In today’s mortgage processing environment, a mortgage rate could be floated until about 14 days prior to the prescribed closing date. This should give the lender to deliver the final disclosures, the underwriter time for a final review of the application and to issue a “clear to close,” and time for the closing deportment time to deliver closing package to the closing agent.

Should You Choose a Longer Rate Lock Period?
Borrowers are well advised to choose a 45 to 60 day rate lock period to ensure they can get the agreed upon rate even if there is a delay in processing their mortgage application. If a loan fails to close within the rate lock period, the borrower will charged the higher of the original lock and the current interest rate. If rates are higher, the borrower may be offered the opportunity to extend the original rate at a cost of 0.25 points for each 7 day period. (A point equals 1.00% of the base loan amount)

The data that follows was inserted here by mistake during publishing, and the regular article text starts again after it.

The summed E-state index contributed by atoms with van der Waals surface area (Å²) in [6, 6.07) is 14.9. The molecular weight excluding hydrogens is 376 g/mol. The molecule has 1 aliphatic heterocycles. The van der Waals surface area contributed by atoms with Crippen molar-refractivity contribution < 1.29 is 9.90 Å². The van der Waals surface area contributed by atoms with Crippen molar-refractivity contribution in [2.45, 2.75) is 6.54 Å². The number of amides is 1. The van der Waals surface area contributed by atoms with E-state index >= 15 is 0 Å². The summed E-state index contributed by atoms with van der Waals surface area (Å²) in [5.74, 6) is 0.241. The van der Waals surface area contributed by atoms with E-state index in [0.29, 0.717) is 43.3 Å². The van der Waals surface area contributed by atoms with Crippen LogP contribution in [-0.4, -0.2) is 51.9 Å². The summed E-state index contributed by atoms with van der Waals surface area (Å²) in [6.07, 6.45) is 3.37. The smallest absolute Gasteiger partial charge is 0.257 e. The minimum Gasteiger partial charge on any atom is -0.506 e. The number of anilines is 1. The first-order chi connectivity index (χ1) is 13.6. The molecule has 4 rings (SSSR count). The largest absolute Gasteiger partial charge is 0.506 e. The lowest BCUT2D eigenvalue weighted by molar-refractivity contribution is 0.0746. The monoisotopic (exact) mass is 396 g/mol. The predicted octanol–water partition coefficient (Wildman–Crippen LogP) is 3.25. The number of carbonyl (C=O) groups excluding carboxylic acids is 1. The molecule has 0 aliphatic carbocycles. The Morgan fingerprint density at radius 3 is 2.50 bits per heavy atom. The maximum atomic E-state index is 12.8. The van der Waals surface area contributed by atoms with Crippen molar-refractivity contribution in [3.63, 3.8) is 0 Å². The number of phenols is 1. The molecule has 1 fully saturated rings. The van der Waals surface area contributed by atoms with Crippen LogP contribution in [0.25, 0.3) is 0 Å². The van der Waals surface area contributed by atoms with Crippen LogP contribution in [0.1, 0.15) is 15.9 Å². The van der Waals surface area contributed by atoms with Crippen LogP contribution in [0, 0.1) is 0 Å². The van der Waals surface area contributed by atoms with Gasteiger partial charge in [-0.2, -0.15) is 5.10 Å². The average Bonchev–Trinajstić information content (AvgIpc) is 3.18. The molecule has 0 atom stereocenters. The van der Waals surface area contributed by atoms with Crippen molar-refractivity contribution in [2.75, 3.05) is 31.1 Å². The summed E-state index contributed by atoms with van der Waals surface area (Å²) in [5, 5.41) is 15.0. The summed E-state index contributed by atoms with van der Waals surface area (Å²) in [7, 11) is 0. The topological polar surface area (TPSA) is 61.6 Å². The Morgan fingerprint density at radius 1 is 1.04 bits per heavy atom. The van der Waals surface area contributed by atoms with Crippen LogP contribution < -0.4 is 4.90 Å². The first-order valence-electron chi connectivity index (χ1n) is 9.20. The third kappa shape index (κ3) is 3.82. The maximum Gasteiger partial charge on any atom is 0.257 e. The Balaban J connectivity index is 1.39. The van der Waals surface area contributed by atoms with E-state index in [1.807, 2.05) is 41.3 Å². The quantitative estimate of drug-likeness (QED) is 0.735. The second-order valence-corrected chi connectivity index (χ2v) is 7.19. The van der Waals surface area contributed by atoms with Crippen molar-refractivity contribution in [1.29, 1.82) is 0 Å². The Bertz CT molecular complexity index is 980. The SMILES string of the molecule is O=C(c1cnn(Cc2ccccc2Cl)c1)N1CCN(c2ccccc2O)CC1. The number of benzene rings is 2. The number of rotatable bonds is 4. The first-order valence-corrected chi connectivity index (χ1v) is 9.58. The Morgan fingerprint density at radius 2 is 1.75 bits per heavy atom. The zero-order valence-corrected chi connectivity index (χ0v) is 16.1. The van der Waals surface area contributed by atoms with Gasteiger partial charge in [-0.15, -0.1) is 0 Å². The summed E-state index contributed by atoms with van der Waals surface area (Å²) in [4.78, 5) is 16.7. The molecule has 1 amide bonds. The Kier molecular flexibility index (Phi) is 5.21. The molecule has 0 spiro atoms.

How Much Does a Rate Lock cost?
lockMost lenders will not charge for a Mortgage Rate Lock.  . But a rate lock isn’t free. Rather, a longer rate lock typically involves a higher interest rate, which is more expensive for the borrower. The interest rate or “pricing” difference between a 15-day rate lock and 60-day rate lock might be as little as one-eighth or could be as much as half of a percentage point. The longer period protects the lender from potential market deterioration. The shorter the rate lock period, the more risk the borrower is taking on, but they should be getting a better price.”

No Mortgage Loan officer is an interest guru. But he does understand the lender’s commitment to you and will do his best to honor the rate lock obligation. However, the complexity of your application and issues like: failure to provide additional documentation in a timely manner, appraisal concerns, possible title problems all add time to the process.